WHAT’S YOUR SIGN by Oneida and Rhys Chatham
Genre: Experimental Rock, Minimalism
Favorite Tracks: “A. Phillip Randolph at Back Bay Station,” “Civil Weather”
There isn’t a more empowering yet daunting term in music then “experimental.” When an artist chooses to bravely brand themselves with that genre tag, it gives them free reign to create something truly unique, free from the constraints of musical tradition and the fundamentals of song and album structure. There really is no middle ground with experimental music: you either accept its anarchic rejection of the rules or be frustrated by its unwillingness to do so. What an artist does with their limitless musical sandbox can be mind-blowing in its innovation and make you question why we have rules in the first place. However, it can also be a solid reminder of why such structure exists, resulting in listeners throwing their hands up in defeat while screaming, “I don’t get it!”
Such a phrase was repeated more than the word “fuck” in a Tarantino movie while I listened to WHATS YOUR SIGN, a six-track long collaboration between noise rockers Oneida and minimalist composer Rhys Chatham. While there are the drums and guitars expected of any rock band, only the first track has coherent vocals, mostly in the form of one line repeated incessantly, with Rhys clearly handling most of the post-production shenanigans and tinkering. There are only two songs on WHATS YOUR SIGN; the rest of it is long stretches of noise that has to be hacked through like weeds to get to anything that has nutritional value.
Each of the first four songs have interesting melodies that serve as sturdy backbones, but they end up buried by layers of droning, crackling static and sharp, squealing guitars, with a lack of any other rhythm to latch onto to. Experimental music is supposed to provide a soundscape for a listener to get lost in, but WHAT’S YOUR SIGN feels like someone handing you a blank sheet of paper and telling you to complete a Mad Libs on it. Without any lyrics, the music has to be emotive and colorful enough to speak for itself, both figuratively and literally, but there are too many blanks here to generate any emotion other than annoyance.
It’s not like there aren’t some intriguing sounds here, but it’s intriguing in the sense of how it was made rather than fascinating to listen to, much like Kevin Smith and his movies’ backstories and behind the scenes being far more entertaining than the movies themselves. Songs aren’t sonically monotone, as they vary themselves well enough and don’t incessantly repeat the same noises, but they are emotionally monotone, which is a far more egregious sin. For the subtle ways that tracks like “Well Tuned Guitar” and “Bad Brains” change over their running times, they never pan out to anything that I couldn’t get from listening to a broken radio trying desperately trying to find a signal.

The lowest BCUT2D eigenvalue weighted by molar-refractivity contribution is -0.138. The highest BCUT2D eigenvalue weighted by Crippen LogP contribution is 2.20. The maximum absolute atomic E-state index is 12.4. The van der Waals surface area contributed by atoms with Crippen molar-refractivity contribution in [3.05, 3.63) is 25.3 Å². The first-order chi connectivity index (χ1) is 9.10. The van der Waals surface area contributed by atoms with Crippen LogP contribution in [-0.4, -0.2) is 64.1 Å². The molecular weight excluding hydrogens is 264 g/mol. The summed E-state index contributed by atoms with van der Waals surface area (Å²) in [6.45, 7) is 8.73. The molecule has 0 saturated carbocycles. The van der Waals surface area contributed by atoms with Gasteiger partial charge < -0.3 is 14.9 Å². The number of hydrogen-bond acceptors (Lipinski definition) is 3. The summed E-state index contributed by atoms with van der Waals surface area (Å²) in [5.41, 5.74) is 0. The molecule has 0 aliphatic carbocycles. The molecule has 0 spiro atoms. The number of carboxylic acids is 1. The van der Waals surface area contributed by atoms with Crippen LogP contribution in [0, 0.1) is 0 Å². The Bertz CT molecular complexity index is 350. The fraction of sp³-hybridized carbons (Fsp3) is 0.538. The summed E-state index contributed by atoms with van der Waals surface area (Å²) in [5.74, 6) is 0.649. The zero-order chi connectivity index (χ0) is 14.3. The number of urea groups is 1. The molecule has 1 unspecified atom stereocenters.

WHAT’S YOUR SIGN does save its best for last. While there’s about two starting minutes of ambience, “A Phillip Randolph at Back Bay Station” has a solid payoff with flashy and intricate drum work and ominous horns that sound like death itself is near. The lone, melancholy guitar chords contrast well with the noisiness of the rest of the mix, and it fades out to rather sinister vocals of someone cackling. The horns on “Civil Weather” are more droning and less expressive, but the drum work is still impressive and there’s a harshness that actually manages to engross rather than ostracize.
There is a certain type of listener who will love WHAT’S YOUR SIGN. Someone who has a lot of patience and isn’t as much of a music fundamentalist as me will have a much easier time appreciating the compositions and letting themselves be sonically hypnotized. It requires a lot of investment, though, more so than I was willing to provide. There’s nothing wrong with a challenging, hard to deduce record, but the payoff better be worth the difficulties, and WHAT’S YOUR SIGN’s highlights are not worth sitting through its more mechanical, superficial, and tedious moments to get to.
Verdict: Do Not Recommend